European travel and tourism group TUI Group said a summer heatwave in northern Europe would prevent it from beating its forecasts, falling in line with rival Thomas Cook which has also warned about the impact of hot weather.
TUI stuck to its guidance for underlying earnings to rise at least 10% at constant currency this year, but its chief executive warned not to expect results to come in higher than that, sending its shares down 9%.
"I would be a little bit cautious this year...We have good visibility of at least 10% but to caution that there will not be a massive outperformance on top of 10%," TUI chief executive Fritz Joussen told reporters after the company reported third-quarter results.
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Last year, TUI exceeded its guidance for growth in core earnings (EBITA) of at least 10 percent when the figure came in at 12%.
Hot Weather Hindrance
But the warmer than average weather across its main customer base in northern Europe made outperformance "a little bit less likely" said the CEO. Hot weather means fewer people fly south to the Mediterranean in search of summer sun.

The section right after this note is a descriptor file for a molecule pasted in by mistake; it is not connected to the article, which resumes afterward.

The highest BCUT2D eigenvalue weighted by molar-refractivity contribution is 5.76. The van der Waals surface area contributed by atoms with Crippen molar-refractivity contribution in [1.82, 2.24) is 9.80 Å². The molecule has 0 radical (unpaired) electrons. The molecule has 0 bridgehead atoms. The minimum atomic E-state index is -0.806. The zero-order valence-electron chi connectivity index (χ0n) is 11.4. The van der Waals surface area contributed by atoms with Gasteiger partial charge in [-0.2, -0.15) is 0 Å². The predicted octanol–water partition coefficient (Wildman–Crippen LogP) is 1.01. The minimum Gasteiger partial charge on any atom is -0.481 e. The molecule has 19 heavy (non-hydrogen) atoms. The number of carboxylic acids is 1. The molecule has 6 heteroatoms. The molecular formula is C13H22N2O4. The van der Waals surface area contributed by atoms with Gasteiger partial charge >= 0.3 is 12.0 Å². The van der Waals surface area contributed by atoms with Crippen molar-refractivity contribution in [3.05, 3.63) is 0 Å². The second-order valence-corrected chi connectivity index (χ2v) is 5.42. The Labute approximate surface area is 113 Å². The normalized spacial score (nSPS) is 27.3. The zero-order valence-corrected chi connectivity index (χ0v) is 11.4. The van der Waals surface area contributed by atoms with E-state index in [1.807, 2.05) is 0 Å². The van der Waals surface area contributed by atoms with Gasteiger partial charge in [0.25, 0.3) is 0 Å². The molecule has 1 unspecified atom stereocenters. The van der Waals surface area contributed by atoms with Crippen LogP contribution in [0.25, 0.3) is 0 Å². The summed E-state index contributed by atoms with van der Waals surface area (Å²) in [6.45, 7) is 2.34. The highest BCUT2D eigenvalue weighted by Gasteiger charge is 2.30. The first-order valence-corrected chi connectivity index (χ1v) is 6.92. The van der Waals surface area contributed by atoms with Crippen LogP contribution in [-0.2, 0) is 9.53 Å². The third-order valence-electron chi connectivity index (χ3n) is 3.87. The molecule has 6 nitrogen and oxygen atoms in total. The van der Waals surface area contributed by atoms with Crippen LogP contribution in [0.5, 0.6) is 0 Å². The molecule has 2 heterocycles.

"Tourism companies don't usually like it when it's hot, and it is hot. People want to go on holiday when it rains," Joussen said.
Thomas Cook last week said profit would come in at the lower end of expectations after the summer heatwave kept holidaymakers from booking last-minute trips overseas.
"Various moving parts including soft UK/France trading and a one-off airline disruption impact in the third quarter indicate some small downside risk to company consensus constant currency earnings of around 11%," Barclays analysts said.
For the third quarter, TUI reported underlying earnings before interest, tax and amortisation down 7.4% at €205.1 million The company tends to make the bulk of its profit in its final quarter when many northern Europeans go on holiday.
TUI, whose customers come from Britain, Germany and Scandinavia, could face disruption next year if Britain leaves the European Union without a deal. The company said it was prepared should that happen.
"If you don't know, you prepare for the worst case scenario. That is our duty as a company," Joussen said.
"Are we ready if it happens? Yes."
Asked for examples of what those preparations entail, Joussen declined to go into detail.
"The list is long...you're talking about people customers, everything is involved," he said.
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